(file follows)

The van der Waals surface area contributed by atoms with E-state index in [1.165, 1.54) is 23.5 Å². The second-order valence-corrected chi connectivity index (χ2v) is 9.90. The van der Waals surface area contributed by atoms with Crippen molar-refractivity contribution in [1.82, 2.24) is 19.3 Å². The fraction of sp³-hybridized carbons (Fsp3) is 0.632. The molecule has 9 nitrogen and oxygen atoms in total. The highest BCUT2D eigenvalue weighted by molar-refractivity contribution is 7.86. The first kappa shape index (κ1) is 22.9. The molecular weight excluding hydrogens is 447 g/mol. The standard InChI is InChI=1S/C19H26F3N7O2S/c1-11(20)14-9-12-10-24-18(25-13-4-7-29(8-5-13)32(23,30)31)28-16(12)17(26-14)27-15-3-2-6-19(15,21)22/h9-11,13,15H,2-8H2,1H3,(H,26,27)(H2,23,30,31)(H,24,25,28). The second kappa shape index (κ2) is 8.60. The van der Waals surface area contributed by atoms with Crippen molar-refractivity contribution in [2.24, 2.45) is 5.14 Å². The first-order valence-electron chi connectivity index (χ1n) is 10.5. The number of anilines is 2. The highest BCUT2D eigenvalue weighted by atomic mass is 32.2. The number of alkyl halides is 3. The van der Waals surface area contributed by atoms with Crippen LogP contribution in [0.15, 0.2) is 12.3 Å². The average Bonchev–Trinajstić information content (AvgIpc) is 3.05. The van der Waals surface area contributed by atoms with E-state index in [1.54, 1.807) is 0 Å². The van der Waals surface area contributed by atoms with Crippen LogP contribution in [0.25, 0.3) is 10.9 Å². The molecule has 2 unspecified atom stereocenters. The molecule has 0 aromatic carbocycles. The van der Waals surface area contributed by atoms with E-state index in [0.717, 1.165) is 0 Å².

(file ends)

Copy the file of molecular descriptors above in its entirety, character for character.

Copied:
The van der Waals surface area contributed by atoms with E-state index in [1.165, 1.54) is 23.5 Å². The second-order valence-corrected chi connectivity index (χ2v) is 9.90. The van der Waals surface area contributed by atoms with Crippen molar-refractivity contribution in [1.82, 2.24) is 19.3 Å². The fraction of sp³-hybridized carbons (Fsp3) is 0.632. The molecule has 9 nitrogen and oxygen atoms in total. The highest BCUT2D eigenvalue weighted by molar-refractivity contribution is 7.86. The first kappa shape index (κ1) is 22.9. The molecular weight excluding hydrogens is 447 g/mol. The standard InChI is InChI=1S/C19H26F3N7O2S/c1-11(20)14-9-12-10-24-18(25-13-4-7-29(8-5-13)32(23,30)31)28-16(12)17(26-14)27-15-3-2-6-19(15,21)22/h9-11,13,15H,2-8H2,1H3,(H,26,27)(H2,23,30,31)(H,24,25,28). The second kappa shape index (κ2) is 8.60. The van der Waals surface area contributed by atoms with Crippen molar-refractivity contribution in [2.24, 2.45) is 5.14 Å². The first-order valence-electron chi connectivity index (χ1n) is 10.5. The number of anilines is 2. The highest BCUT2D eigenvalue weighted by atomic mass is 32.2. The number of alkyl halides is 3. The van der Waals surface area contributed by atoms with Crippen LogP contribution in [0.15, 0.2) is 12.3 Å². The average Bonchev–Trinajstić information content (AvgIpc) is 3.05. The van der Waals surface area contributed by atoms with E-state index in [1.54, 1.807) is 0 Å². The van der Waals surface area contributed by atoms with Crippen LogP contribution in [0.25, 0.3) is 10.9 Å². The molecule has 2 unspecified atom stereocenters. The molecule has 0 aromatic carbocycles. The van der Waals surface area contributed by atoms with E-state index in [0.717, 1.165) is 0 Å².